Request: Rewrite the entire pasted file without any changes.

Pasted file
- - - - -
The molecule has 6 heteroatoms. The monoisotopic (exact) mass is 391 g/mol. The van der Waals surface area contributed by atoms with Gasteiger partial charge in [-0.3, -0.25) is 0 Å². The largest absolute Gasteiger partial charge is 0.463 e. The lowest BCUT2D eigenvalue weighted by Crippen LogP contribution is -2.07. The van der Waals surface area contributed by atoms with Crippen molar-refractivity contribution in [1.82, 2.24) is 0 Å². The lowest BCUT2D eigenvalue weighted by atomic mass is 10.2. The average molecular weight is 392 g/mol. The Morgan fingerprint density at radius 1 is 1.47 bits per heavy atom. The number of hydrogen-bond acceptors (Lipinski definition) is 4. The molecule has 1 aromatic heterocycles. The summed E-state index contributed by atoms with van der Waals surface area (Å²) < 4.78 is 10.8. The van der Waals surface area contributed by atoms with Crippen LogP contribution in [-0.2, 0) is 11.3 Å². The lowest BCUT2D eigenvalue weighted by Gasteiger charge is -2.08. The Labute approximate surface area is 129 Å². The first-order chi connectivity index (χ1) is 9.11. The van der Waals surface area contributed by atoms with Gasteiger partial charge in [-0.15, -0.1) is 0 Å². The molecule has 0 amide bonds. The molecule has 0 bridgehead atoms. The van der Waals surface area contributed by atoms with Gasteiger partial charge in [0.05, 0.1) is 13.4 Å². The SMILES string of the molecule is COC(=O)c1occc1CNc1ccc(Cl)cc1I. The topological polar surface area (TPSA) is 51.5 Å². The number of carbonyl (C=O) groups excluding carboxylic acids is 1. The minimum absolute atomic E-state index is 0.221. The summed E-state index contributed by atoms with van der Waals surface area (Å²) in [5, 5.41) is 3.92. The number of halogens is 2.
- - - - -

The molecule has 6 heteroatoms. The monoisotopic (exact) mass is 391 g/mol. The van der Waals surface area contributed by atoms with Gasteiger partial charge in [-0.3, -0.25) is 0 Å². The largest absolute Gasteiger partial charge is 0.463 e. The lowest BCUT2D eigenvalue weighted by Crippen LogP contribution is -2.07. The van der Waals surface area contributed by atoms with Crippen molar-refractivity contribution in [1.82, 2.24) is 0 Å². The lowest BCUT2D eigenvalue weighted by atomic mass is 10.2. The average molecular weight is 392 g/mol. The Morgan fingerprint density at radius 1 is 1.47 bits per heavy atom. The number of hydrogen-bond acceptors (Lipinski definition) is 4. The molecule has 1 aromatic heterocycles. The summed E-state index contributed by atoms with van der Waals surface area (Å²) < 4.78 is 10.8. The van der Waals surface area contributed by atoms with Crippen LogP contribution in [-0.2, 0) is 11.3 Å². The lowest BCUT2D eigenvalue weighted by Gasteiger charge is -2.08. The Labute approximate surface area is 129 Å². The first-order chi connectivity index (χ1) is 9.11. The van der Waals surface area contributed by atoms with Gasteiger partial charge in [-0.15, -0.1) is 0 Å². The molecule has 0 amide bonds. The molecule has 0 bridgehead atoms. The van der Waals surface area contributed by atoms with Gasteiger partial charge in [0.05, 0.1) is 13.4 Å². The SMILES string of the molecule is COC(=O)c1occc1CNc1ccc(Cl)cc1I. The topological polar surface area (TPSA) is 51.5 Å². The number of carbonyl (C=O) groups excluding carboxylic acids is 1. The minimum absolute atomic E-state index is 0.221. The summed E-state index contributed by atoms with van der Waals surface area (Å²) in [5, 5.41) is 3.92. The number of halogens is 2.